Motorsport.com Editor in Chief Charles Bradley recalls his first meeting with Buddy Baker, who has sadly passed away at the age of 74.
The first time I met Buddy Baker, I asked for 10 minutes of his time and got an hour.
An absolute giant of a man, every inch his 6-foot-6, he was as kind a soul as you could find – certainly in a motor racing paddock. A true good ol’ boy in all senses.
It was 2010 in the Daytona deadline room. It took one brief introduction from my friend, the author Ed Heuvink, and Buddy was off and running, holding court with same ease of when he lapped the entire field that day at Darlington in ’70.
His racing record proved he could walk the walk, but he sure could talk the talk too…
“I was lucky enough to be a winner here, but it took 18 years to do it,” he said of the Daytona 500. “I won the Daytona 475 11 times – but that didn’t pay anything!
“One of my strongest memories of this place is actually when Dale Earnhardt won the 500 after 19 years – one more than me.
“When he came down the pitlane at the end, members from every raceteam were on both sides of the road giving him high fives, celebrating that win with him. He’d won everything in our sport but the Daytona 500, something like 42 events here, and that was the way everyone celebrated it with him. To me, that was the most memorable moment besides my own victory in 1980.
“I have the fastest 500 ever run, and that ain’t bad after 30 years! Looking at the cars today, they are like spaceships compared to mine. It’s a totally different car, but of course they don’t have the open carburettor like we had. That has changed the game.
“We would run at 208-210mph, but they are restricted to 190mph because of safety. They had to do that, because we had some very close calls with cars getting into the grandstands. Now the fans can buy a ticket knowing they won’t have to duck!”
A glittering post-race career too
Baker was no ‘it was better back then’ merchant; he never donned the rose-tinted spectacles to obscure his modern-day view. Of course, he stayed relevant to the fraternity with his TV work and latterly radio show on SiriusXM.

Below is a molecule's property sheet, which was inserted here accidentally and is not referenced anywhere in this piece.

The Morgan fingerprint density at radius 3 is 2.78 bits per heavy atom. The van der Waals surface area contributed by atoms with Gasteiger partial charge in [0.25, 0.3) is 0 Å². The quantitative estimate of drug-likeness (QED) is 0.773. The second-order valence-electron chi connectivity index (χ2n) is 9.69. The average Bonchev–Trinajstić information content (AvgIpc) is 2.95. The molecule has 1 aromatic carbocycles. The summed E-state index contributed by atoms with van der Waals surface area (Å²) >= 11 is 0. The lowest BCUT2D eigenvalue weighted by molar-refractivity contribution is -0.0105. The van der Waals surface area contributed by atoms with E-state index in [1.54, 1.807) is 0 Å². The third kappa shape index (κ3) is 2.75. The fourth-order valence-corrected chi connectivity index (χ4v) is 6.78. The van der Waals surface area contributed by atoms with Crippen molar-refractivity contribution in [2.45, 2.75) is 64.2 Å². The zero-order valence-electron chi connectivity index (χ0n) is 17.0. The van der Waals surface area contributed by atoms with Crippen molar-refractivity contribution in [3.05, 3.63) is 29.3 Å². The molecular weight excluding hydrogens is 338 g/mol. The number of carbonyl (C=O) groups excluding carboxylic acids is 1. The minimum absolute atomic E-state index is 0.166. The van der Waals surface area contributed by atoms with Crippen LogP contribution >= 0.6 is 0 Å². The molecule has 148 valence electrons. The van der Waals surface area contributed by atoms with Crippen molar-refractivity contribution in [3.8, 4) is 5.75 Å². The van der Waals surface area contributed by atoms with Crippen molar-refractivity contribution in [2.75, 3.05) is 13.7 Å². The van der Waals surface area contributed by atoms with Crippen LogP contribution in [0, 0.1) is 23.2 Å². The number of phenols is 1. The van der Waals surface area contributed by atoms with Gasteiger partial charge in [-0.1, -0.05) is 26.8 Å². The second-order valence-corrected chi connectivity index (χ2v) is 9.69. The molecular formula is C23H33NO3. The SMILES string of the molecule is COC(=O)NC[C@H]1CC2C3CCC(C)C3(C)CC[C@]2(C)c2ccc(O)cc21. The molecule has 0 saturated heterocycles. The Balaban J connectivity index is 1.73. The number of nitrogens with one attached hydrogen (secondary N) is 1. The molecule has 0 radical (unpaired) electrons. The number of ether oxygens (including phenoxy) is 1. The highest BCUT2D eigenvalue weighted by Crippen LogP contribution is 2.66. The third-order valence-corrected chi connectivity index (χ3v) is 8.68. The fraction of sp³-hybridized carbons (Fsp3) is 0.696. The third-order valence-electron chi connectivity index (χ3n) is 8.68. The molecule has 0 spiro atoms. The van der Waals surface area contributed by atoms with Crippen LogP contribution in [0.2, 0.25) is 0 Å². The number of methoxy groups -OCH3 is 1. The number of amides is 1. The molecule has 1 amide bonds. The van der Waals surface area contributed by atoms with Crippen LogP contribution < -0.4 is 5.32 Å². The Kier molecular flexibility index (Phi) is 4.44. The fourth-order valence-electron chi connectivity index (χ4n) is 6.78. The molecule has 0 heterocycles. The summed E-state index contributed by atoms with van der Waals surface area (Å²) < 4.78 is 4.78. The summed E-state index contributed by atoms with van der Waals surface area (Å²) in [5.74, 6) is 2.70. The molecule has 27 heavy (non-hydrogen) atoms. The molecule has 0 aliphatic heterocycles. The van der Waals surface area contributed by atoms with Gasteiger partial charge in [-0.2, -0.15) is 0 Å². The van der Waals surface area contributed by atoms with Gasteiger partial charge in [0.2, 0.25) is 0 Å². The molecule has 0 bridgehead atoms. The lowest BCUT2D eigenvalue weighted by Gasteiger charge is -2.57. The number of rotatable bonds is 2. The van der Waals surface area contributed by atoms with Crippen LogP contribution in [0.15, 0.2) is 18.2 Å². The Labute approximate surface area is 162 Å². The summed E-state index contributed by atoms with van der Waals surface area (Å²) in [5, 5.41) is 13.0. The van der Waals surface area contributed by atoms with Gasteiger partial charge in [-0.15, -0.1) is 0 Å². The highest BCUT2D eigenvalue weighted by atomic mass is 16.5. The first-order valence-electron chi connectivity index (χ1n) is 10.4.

“The racing is much tighter today, much more interesting to watch,” he admitted. “The cars can run three wide now all the way around – when we were running 215mph in the draft we needed the whole of the track to get around a corner! We’d slide right up to the top.
“In those days, every once in a while you’d see an airplane taking off on the backstretch and I’d outrun him! He’d be ready to lift off and I’d cruise right on by.”
Of restrictor-plate racing, he said: “There’s no breakaway speed today, so the better drivers can’t separate themselves from the guys that aren’t as quick or experienced. That makes it much more dangerous in my opinion, and is more likely to cause wrecks. Even though we ran faster, the cars were separated more.
“Our sport is all about driving, and if anybody in the grandstand can get in a car, because it’s so stable, then that’s not drivin’ – that’s riding.
“We used to run a one-inch spoiler, and we’d lay it flat for more straightline speed. Let me tell you, that was like trying to fly a kite without a tail!”
His day of days in 1980 – and a speeding ticket
February 17 1980, and Baker’s Oldsmobile – the ‘grey ghost’ – proved unstoppable in the Daytona 500. After all those failed attempts to win NASCAR’s greatest prize, it finally all came together, and how…
“My winning speed of 177.6mph still stands as the race record today,” he said proudly. “I had a racecar that was really, really great – my team did its job well and so did I. Daytona was my favourite racetrack, of course, and I dominated the race from start to finish."
But his greatest day didn’t end so well, as he was so excited afterwards he couldn’t sleep. So he went for a drive…
“It was 2am, and I crested a hill on the interstate and gave it everything,” he said. “I don’t know how fast I was going when the fuzz buster went wild. I saw the police car facing straight towards me on the median, and I thought ‘uh oh, too late.’ So I pulled straight over.
“The policeman comes up to me and says, ‘Buddy Baker! My favourite driver, and you just won the Daytona 500!’ I thought ‘this is going to be easy’, but then he says, ‘you’re good at your job…but I’m good at my job too – and I’m afraid my job is giving speeding tickets.’ And he booked me!”
RIP Buddy Baker. Expert wheelman, outstanding broadcaster, captivating story teller – and a top-notch bloke too.